We are a commune of inquiring, skeptical, politically centrist, capitalist, anglophile, traditionalist New England Yankee humans, humanoids, and animals with many interests beyond and above politics. Each of us has had a high-school education (or GED), but all had ADD so didn't pay attention very well, especially the dogs. Each one of us does "try my best to be just like I am," and none of us enjoys working for others, including for Maggie, from whom we receive neither a nickel nor a dime. Freedom from nags, cranks, government, do-gooders, control-freaks and idiots is all that we ask for.
Although her father encouraged her to sing only gospel music, Cora and her siblings would sneak out back with their homemade instruments and play the blues. With one brother accompanying on a guitar made out of bailing wire and nails and one brother on a fife made out of a corncob, she began on the path to blues woman.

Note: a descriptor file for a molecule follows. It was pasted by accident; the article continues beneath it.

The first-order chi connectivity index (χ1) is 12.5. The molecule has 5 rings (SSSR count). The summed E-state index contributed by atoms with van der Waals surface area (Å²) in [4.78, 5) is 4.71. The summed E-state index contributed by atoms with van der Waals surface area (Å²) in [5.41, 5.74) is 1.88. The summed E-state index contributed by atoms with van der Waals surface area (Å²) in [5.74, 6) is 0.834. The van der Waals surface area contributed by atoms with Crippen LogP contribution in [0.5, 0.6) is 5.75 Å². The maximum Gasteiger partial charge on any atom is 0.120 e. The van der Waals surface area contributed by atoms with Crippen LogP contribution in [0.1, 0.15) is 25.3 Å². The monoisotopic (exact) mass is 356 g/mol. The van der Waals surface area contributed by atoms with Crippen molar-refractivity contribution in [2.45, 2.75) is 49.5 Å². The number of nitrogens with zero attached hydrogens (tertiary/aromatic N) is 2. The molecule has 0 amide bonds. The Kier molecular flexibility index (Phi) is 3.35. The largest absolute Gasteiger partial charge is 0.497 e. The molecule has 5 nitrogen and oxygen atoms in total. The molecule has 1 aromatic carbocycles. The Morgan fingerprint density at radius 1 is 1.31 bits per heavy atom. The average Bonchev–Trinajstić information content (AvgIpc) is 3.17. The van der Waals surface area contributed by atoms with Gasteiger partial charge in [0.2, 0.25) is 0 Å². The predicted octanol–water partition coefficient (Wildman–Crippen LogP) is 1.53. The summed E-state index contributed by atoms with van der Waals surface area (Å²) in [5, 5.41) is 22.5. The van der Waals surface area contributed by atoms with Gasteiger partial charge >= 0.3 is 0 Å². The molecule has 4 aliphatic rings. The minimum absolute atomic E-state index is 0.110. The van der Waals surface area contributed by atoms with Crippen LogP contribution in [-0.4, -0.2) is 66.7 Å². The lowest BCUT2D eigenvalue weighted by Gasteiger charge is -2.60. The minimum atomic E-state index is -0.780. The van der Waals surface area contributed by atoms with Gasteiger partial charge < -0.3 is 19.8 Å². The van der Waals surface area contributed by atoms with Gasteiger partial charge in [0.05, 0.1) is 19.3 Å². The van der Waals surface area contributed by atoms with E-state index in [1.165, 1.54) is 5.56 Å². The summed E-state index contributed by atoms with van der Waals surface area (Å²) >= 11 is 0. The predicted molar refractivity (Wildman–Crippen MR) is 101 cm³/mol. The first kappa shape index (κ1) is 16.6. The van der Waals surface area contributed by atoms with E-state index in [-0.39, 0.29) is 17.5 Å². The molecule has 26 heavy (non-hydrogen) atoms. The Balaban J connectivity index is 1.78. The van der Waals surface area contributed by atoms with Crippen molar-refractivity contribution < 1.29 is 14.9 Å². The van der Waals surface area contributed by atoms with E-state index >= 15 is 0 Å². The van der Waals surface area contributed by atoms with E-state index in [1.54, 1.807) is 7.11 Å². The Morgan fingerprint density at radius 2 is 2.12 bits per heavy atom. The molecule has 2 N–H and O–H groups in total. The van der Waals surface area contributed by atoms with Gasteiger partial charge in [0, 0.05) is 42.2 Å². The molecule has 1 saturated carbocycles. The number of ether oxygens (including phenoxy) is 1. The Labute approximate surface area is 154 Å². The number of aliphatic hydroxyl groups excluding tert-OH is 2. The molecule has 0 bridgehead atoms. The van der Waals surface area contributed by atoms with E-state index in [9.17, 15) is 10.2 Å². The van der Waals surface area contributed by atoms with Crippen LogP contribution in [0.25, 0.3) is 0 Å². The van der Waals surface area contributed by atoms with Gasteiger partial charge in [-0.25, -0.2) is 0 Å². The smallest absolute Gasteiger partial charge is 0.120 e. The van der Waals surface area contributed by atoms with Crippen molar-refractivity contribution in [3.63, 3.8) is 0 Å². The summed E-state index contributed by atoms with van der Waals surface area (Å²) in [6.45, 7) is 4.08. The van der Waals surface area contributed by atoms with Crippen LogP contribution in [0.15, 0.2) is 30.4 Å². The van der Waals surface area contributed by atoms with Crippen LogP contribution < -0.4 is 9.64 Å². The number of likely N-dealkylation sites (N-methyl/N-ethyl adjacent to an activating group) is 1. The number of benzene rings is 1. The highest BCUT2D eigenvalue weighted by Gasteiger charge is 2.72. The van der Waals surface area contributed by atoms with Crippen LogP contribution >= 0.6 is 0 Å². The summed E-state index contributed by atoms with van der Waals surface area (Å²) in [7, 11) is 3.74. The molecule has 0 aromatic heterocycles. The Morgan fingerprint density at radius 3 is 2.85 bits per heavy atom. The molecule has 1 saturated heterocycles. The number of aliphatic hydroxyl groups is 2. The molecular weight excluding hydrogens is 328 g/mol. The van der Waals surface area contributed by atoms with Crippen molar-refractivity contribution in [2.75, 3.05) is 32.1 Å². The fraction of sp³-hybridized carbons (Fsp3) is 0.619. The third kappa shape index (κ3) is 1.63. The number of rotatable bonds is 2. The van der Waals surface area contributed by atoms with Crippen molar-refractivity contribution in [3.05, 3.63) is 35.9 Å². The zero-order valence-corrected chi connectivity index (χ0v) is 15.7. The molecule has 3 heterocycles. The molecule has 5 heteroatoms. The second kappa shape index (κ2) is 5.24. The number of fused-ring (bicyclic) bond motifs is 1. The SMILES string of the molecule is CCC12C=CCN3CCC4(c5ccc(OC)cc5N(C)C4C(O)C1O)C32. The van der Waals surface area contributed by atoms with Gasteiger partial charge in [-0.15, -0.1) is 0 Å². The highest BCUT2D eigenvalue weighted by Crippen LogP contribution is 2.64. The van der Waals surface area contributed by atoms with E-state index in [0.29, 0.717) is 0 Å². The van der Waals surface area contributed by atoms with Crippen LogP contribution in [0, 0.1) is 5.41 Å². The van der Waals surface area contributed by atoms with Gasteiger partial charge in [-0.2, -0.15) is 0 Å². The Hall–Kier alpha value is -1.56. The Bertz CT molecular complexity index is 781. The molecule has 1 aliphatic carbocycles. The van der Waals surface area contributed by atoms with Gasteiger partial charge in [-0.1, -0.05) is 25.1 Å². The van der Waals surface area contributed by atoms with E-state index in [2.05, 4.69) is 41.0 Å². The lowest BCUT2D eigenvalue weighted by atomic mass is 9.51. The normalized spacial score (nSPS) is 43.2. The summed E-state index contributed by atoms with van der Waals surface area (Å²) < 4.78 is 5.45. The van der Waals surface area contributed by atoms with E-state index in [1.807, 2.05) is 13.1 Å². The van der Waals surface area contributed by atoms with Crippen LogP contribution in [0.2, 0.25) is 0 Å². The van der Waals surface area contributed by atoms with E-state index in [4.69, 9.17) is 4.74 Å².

Orphaned at 11, Koko -- a nickname she earned because of an early love of chocolate -- at age 18 moved to Chicago with her soon-to-be-husband, the late Robert "Pops" Taylor, in search for work.
Setting up house on the South Side, Koko found work as a cleaning woman for a wealthy family living in the city's northern suburbs. At night and on weekends, she and her husband frequented Chicago's clubs, where many the artists heard on the radio performed.
"I started going to these local clubs, me and my husband, and everybody got to know us," Taylor said. "And then the guys would start letting me sit in, you know, come up on the bandstand and do a tune."